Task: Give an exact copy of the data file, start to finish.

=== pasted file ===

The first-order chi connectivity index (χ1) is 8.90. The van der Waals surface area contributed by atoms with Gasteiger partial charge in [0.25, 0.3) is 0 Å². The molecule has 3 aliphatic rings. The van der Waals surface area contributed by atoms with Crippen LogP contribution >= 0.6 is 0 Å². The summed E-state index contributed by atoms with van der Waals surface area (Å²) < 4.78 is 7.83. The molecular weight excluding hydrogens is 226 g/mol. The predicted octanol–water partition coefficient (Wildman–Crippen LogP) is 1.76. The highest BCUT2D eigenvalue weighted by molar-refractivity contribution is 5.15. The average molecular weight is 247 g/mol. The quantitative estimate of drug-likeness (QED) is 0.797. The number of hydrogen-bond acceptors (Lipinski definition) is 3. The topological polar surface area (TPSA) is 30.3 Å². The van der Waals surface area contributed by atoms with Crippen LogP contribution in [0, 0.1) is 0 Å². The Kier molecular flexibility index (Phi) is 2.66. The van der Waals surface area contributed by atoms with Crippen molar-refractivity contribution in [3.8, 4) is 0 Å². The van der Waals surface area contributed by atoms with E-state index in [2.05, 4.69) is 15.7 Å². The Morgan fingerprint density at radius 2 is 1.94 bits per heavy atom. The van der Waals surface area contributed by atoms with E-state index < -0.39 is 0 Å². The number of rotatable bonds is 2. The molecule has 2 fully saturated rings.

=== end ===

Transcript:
The first-order chi connectivity index (χ1) is 8.90. The van der Waals surface area contributed by atoms with Gasteiger partial charge in [0.25, 0.3) is 0 Å². The molecule has 3 aliphatic rings. The van der Waals surface area contributed by atoms with Crippen LogP contribution >= 0.6 is 0 Å². The summed E-state index contributed by atoms with van der Waals surface area (Å²) < 4.78 is 7.83. The molecular weight excluding hydrogens is 226 g/mol. The predicted octanol–water partition coefficient (Wildman–Crippen LogP) is 1.76. The highest BCUT2D eigenvalue weighted by molar-refractivity contribution is 5.15. The average molecular weight is 247 g/mol. The quantitative estimate of drug-likeness (QED) is 0.797. The number of hydrogen-bond acceptors (Lipinski definition) is 3. The topological polar surface area (TPSA) is 30.3 Å². The van der Waals surface area contributed by atoms with Crippen LogP contribution in [0, 0.1) is 0 Å². The Kier molecular flexibility index (Phi) is 2.66. The van der Waals surface area contributed by atoms with Crippen molar-refractivity contribution in [3.8, 4) is 0 Å². The van der Waals surface area contributed by atoms with E-state index in [2.05, 4.69) is 15.7 Å². The Morgan fingerprint density at radius 2 is 1.94 bits per heavy atom. The van der Waals surface area contributed by atoms with E-state index < -0.39 is 0 Å². The number of rotatable bonds is 2. The molecule has 2 fully saturated rings.